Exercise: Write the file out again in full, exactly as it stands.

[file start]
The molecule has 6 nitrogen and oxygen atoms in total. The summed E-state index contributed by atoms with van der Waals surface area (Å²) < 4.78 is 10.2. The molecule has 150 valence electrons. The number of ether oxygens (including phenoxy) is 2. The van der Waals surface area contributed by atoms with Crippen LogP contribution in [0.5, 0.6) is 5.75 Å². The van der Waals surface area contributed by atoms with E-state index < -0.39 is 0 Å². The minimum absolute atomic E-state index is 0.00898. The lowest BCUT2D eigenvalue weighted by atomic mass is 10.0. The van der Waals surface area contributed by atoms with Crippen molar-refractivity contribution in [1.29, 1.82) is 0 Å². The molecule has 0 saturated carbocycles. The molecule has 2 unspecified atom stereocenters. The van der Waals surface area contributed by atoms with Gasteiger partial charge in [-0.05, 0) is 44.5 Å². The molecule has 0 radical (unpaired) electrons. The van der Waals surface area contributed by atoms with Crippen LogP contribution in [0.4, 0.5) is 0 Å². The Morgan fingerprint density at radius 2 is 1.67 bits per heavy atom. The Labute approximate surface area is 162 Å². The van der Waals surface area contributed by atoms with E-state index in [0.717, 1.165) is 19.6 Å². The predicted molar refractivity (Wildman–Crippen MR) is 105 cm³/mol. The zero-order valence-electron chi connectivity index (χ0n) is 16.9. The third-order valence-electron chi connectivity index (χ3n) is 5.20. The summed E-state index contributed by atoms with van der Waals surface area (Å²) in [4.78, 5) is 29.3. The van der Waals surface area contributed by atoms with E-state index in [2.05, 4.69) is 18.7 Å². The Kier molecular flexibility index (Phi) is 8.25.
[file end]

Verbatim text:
The molecule has 6 nitrogen and oxygen atoms in total. The summed E-state index contributed by atoms with van der Waals surface area (Å²) < 4.78 is 10.2. The molecule has 150 valence electrons. The number of ether oxygens (including phenoxy) is 2. The van der Waals surface area contributed by atoms with Crippen LogP contribution in [0.5, 0.6) is 5.75 Å². The van der Waals surface area contributed by atoms with E-state index < -0.39 is 0 Å². The minimum absolute atomic E-state index is 0.00898. The lowest BCUT2D eigenvalue weighted by atomic mass is 10.0. The van der Waals surface area contributed by atoms with Crippen molar-refractivity contribution in [1.29, 1.82) is 0 Å². The molecule has 0 saturated carbocycles. The molecule has 2 unspecified atom stereocenters. The van der Waals surface area contributed by atoms with Gasteiger partial charge in [-0.05, 0) is 44.5 Å². The molecule has 0 radical (unpaired) electrons. The van der Waals surface area contributed by atoms with Crippen LogP contribution in [0.4, 0.5) is 0 Å². The Morgan fingerprint density at radius 2 is 1.67 bits per heavy atom. The Labute approximate surface area is 162 Å². The van der Waals surface area contributed by atoms with E-state index in [0.717, 1.165) is 19.6 Å². The predicted molar refractivity (Wildman–Crippen MR) is 105 cm³/mol. The zero-order valence-electron chi connectivity index (χ0n) is 16.9. The third-order valence-electron chi connectivity index (χ3n) is 5.20. The summed E-state index contributed by atoms with van der Waals surface area (Å²) in [4.78, 5) is 29.3. The van der Waals surface area contributed by atoms with E-state index in [2.05, 4.69) is 18.7 Å². The Kier molecular flexibility index (Phi) is 8.25.